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For any relation $R$, both the domain and range are logically computational. A codomain of this relation is any superset of its range. Similarly, a predomain is any superset of its domain. We can then say $R:X\to Y$ where $X$ and $Y$ are any predomain and codomain.

A category is a class of "objects" equipped with a class of "morphisms" or "arrows" between those objects. For concrete categories (specifically the ones whose morphisms are functional), morphisms are functions $f:X\to Y$ where $X$ and $Y$ are the domain and codomain of $f$.

My question is: is there some other structure to $f$ which encodes a specific codomain? Otherwise it seems that this function would either exist as all arrows from $X$ to each of its codomains in the category or as precisely one arrow from $X$ to its unique range.

Maybe $(f,X,Y)$ or other variation is the structure of a morphism in a concrete category?

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If I understand what you're asking, this comes down to a convention issue: do we think of a relation as just a set of ordered pairs or as a set of ordered pairs together with a choice of predomain and codomain? Similarly, do we think of a function as a set of ordered pairs or as a set of ordered pairs together with a choice of codomain?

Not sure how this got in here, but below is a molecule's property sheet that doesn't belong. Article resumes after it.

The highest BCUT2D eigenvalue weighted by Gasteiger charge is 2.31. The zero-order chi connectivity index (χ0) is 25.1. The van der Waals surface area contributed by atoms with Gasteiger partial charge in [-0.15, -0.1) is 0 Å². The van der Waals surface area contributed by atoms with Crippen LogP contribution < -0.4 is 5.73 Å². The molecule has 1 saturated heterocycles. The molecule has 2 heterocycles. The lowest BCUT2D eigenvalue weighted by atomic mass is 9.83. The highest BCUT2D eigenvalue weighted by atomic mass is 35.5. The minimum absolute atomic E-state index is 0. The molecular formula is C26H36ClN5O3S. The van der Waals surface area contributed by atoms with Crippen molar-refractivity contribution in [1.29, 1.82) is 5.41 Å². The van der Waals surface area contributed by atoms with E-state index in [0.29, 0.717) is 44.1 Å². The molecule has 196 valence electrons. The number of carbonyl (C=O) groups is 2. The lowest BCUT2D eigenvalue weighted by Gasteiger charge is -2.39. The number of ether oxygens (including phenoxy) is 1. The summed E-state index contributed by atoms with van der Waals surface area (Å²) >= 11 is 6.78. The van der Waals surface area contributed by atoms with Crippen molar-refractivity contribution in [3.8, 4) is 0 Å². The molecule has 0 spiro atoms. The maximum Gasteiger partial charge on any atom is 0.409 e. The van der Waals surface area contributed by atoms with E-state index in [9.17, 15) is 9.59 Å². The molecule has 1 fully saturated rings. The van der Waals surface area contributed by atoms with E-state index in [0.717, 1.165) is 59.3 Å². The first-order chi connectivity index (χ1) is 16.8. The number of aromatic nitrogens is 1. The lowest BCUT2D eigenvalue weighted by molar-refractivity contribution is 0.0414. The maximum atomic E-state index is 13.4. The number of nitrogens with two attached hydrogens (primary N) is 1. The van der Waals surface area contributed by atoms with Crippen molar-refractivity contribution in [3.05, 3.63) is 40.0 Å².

Some mathematicians, e.g. set theorists, tend to take the former tack. It seems you're working along these lines as well. In that case we will indeed often want our morphisms to be not functions but "functions + codomain data."

However, other mathematicians consider the predomain/codomain data to be part of the relation in the first place. Indeed, in my experience this is more common. In this case there's no "missing data" issue.

So your concern is absolutely valid, but you may not see it highlighted in practice since it may be obviated by the use of different definitions.

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